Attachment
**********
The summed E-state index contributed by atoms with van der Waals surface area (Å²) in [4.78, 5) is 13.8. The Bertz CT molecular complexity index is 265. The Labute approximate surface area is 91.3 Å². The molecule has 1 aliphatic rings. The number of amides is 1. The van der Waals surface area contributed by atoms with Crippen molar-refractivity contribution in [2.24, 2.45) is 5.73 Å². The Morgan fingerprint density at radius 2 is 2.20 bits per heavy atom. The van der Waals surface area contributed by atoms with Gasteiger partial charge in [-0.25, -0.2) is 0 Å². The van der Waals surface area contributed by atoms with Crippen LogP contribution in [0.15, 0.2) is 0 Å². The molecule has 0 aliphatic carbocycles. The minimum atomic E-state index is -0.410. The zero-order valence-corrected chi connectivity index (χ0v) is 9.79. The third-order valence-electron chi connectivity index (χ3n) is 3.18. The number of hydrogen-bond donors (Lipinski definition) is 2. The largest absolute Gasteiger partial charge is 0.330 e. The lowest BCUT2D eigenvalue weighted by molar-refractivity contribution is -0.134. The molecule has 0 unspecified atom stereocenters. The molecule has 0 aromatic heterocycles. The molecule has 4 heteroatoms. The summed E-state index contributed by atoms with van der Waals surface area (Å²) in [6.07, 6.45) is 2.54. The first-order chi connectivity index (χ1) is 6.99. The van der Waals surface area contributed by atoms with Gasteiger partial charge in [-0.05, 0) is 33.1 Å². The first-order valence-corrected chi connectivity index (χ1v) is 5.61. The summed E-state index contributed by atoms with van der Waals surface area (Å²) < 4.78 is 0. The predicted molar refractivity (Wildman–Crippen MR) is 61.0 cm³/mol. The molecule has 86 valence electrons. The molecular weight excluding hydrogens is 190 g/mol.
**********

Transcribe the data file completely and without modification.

The summed E-state index contributed by atoms with van der Waals surface area (Å²) in [4.78, 5) is 13.8. The Bertz CT molecular complexity index is 265. The Labute approximate surface area is 91.3 Å². The molecule has 1 aliphatic rings. The number of amides is 1. The van der Waals surface area contributed by atoms with Crippen molar-refractivity contribution in [2.24, 2.45) is 5.73 Å². The Morgan fingerprint density at radius 2 is 2.20 bits per heavy atom. The van der Waals surface area contributed by atoms with Gasteiger partial charge in [-0.25, -0.2) is 0 Å². The van der Waals surface area contributed by atoms with Crippen LogP contribution in [0.15, 0.2) is 0 Å². The molecule has 0 aliphatic carbocycles. The minimum atomic E-state index is -0.410. The zero-order valence-corrected chi connectivity index (χ0v) is 9.79. The third-order valence-electron chi connectivity index (χ3n) is 3.18. The number of hydrogen-bond donors (Lipinski definition) is 2. The largest absolute Gasteiger partial charge is 0.330 e. The lowest BCUT2D eigenvalue weighted by molar-refractivity contribution is -0.134. The molecule has 0 unspecified atom stereocenters. The molecule has 0 aromatic heterocycles. The molecule has 4 heteroatoms. The summed E-state index contributed by atoms with van der Waals surface area (Å²) in [6.07, 6.45) is 2.54. The first-order chi connectivity index (χ1) is 6.99. The van der Waals surface area contributed by atoms with Gasteiger partial charge in [-0.05, 0) is 33.1 Å². The first-order valence-corrected chi connectivity index (χ1v) is 5.61. The summed E-state index contributed by atoms with van der Waals surface area (Å²) < 4.78 is 0. The predicted molar refractivity (Wildman–Crippen MR) is 61.0 cm³/mol. The molecule has 86 valence electrons. The molecular weight excluding hydrogens is 190 g/mol.